New government numbers show Minnesota remains among the most affluent states in the nation, with one of the lowest rates of poverty. Wisconsin and Iowa, two other political swing states, also showed fewer signs of poverty than many other states in the country.
Starting later this week, Northwest Airlines will make some major changes to some of its ticket fees. The airline says it is following trends established by low-cost carriers like JetBlue and Southwest, which now compete for 70 percent of Northwest's customer base. But the changes are almost certain rub some consumers and travel agents the wrong way.
Imagine dropping by the store for a loaf of bread, a quart of milk, and a strep throat culture. In a few major cities, small health clinics are appearing inside grocery stores and discount retailers like Target. The clinics are meant to be a hassle-free alternative to crowded waiting rooms at the family doctor.
The nation's biggest airline explained to its bankruptcy judge on Friday why it's stopped making contributions to its pension plans, and why it abandon the pensions altogether. Other airlines, including Eagan-based Northwest, are watching the proceedings closely. What happens to United's pensions could send a shock across the industry.
Shareholders of St. Paul Travelers will meet at the company's St. Paul headquarters for their annual meeting this week. Many of those attending will be local employees -- more curious about the future of their jobs than the value of their stock. Their CEO said last week St. Paul Travelers will cut its ranks by 10 percent to achieve the cost savings promised by the merger that created the company.
There may be an economic recovery going on, but many Minnesotans are still waiting to feel it. According to a new Minnesota Public Radio-St. Paul Pioneer Press poll, most people say their household financial situation has not changed over the past year. One thing they <i>are</i> feeling is higher gas prices -- though most people have not been concerned enough to change their driving habits.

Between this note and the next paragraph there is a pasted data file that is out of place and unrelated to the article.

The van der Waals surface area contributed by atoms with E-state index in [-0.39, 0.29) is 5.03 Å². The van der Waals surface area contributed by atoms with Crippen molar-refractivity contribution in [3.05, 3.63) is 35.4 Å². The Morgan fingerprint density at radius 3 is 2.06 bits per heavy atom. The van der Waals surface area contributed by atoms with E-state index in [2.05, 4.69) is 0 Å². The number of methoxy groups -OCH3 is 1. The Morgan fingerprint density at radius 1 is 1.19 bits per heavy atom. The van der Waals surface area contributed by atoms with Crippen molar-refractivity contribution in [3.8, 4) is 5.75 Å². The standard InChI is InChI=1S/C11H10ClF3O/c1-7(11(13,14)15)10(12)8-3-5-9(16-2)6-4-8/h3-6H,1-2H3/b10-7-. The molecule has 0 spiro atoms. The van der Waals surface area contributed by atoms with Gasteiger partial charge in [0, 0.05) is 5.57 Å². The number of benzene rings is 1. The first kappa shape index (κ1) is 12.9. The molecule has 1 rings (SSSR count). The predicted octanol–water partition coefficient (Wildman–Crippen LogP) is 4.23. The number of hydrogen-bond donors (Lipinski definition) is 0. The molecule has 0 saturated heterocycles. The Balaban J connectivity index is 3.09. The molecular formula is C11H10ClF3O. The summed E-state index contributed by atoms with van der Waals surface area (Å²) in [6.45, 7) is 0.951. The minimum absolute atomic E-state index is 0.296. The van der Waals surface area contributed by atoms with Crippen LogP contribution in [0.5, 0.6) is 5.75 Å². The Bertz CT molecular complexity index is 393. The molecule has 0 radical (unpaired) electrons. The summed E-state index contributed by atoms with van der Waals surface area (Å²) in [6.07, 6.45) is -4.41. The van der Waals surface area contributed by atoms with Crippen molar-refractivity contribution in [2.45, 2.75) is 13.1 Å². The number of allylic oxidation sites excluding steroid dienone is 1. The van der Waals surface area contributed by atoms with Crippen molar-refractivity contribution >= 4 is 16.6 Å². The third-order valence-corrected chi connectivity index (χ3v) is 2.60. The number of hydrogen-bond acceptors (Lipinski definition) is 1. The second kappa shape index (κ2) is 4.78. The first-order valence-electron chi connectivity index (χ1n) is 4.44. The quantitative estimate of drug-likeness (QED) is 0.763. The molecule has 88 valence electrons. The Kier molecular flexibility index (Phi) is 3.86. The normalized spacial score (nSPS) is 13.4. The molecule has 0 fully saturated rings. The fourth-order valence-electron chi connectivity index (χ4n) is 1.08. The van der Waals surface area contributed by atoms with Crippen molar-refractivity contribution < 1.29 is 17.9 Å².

Homeowners around Minneapolis-St. Paul International Airport say some assistance paying for air conditioning falls far short of what they expected to help soundproof their homes. The Metropolitan Airports Commission moved that proposal forward at its meeting on Monday, despite accusations of betrayal from around 200 residents and politicians who crowded their chamber.
When you look at the countries where Minnesota sends its exports, something is noticeably out-of-whack. Canada is our No. 1 trading partner -- that's no surprise. But second on the list -- far above major economies like Japan, Mexico, and Germany -- is a country most people wouldn't expect. It's Ireland, a pastoral island with a population a little bigger than Oklahoma.
Last month, Tong Her stepped off a plane in the Twin Cities after an 8,000-mile trip from Thailand. He arrived with his wife and nine other relatives -- the first in a wave of Hmong refugees coming to Minnesota over the next few months. Her told a reporter his first priority is finding work, something almost always easier said than done.
Starting next week, millions of Minnesotans are entitled to get money back from Microsoft. On Thursday a judge in Hennepin County District Court approved a settlement between the software giant and lawyers representing consumers and businesses. The sides reached agreement in April, halting the first-ever class-action suit against Microsoft to go to trial. Both sides claim success, but the biggest winner could be the state's public schools.
Gov. Tim Pawlenty, along with 20 Minnesota business leaders, is spending the week in Poland and the Czech Republic for the first overseas trade mission of his administration. The reason for the destination is not obvious at first glance -- the two countries are far down on the list of Minnesota's trading partners. But officials say the trip gets Minnesota in on the ground floor of the next big thing.
Mexican President Vicente Fox has returned home after a three-day visit to the upper Midwest. Fox and his 40-person entourage spent the final afternoon of their U.S. visit in the Twin Cities. State officials joined Fox in saying they want to fast-forward the Minnesota-Mexico relationship, focusing on immigration and trade. The Mexican president did announce one major step forward: A Mexican consulate here within the next three years.
One important aspect of trade is not reflected in Minnesota's export numbers to Mexico: "foreign direct investment" by Minnesota companies.
While companies and state officials discuss growing trade in positive terms, others see the free flow of goods and dollars between the U.S. and Mexico as a disaster for both sides.
When Mexican President Vicente Fox arrives in the Twin Cities, Minnesota-Mexico trade is just one topic on a full agenda. But four years ago when Gov. Jesse Ventura led a trade mission to Mexico, the two sides voiced lofty goals. Among them, Mexico would become our second-largest trading partner, and Mexico would set up a trade office here. Neither has happened, and our economic relationship is still not as strong as it might be.